The fall Lapham's Quarterly is a theme issue on medicine, pulling together all kinds of textual treaures if you're interested in medical history and literature. A few that caught my eye: The explication of yin and yang from the The Yellow Emperor's Classic of Medicine (2650 B.C.); a vivid journal entry from a 16th century medical student/grave robber (try sprinkling vinegar on the lungs to counter the horrible smell); and excerpts from the book by Elizabeth Blackwell on her experiences as the first female doctor in the United States.
Blackwell's 1847 diary describes her struggle to get into medical school and includes this funny/infuriating/inspiring passage:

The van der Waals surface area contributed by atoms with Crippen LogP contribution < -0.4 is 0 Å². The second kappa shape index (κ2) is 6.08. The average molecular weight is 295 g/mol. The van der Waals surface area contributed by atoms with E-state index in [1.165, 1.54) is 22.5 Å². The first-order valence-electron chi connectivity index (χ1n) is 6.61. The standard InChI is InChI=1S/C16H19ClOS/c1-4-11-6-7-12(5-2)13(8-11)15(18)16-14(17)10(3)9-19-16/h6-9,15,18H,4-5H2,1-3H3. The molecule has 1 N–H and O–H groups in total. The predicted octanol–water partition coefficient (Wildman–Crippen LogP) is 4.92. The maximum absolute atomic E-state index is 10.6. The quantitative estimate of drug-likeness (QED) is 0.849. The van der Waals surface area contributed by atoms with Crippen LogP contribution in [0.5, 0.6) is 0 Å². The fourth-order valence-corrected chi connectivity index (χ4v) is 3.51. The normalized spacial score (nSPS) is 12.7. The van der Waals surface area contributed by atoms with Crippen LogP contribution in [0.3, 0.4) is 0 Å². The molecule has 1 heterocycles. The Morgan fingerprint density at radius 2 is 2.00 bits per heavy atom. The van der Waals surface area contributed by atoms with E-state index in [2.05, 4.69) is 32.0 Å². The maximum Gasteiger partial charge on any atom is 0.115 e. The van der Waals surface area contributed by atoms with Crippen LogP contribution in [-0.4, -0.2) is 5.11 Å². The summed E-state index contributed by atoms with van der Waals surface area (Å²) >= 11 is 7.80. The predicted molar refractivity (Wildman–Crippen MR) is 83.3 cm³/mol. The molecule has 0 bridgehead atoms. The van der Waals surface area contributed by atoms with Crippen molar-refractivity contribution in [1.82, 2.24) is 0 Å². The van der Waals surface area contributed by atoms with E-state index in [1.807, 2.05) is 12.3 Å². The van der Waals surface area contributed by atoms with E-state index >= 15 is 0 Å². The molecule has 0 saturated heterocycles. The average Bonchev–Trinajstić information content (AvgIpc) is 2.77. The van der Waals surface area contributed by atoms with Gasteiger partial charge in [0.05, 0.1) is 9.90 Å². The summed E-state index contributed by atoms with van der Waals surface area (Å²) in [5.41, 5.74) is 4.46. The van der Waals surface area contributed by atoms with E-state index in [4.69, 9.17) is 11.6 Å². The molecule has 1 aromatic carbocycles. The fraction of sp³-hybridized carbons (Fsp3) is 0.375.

During these fruitless efforts my kindly Quaker adviser, whose private lectures I attended, said to me, "Elizabeth, it is of no use trying. You cannot gain admission to these schools. You must go to Paris and don masculine attire to gain the necessary knowledge." ...
But neither the advice to go to Paris nor the suggestion of disguise tempted me for a moment. It was to my mind a moral crusade on which I had entered, a course of justice and common sense, and it must be pursued in the light of day, and with public sanction, in order to accomplish its end.
The journal isn't all history--there's literature (from John Donne to Joan Didion) and current commentary too.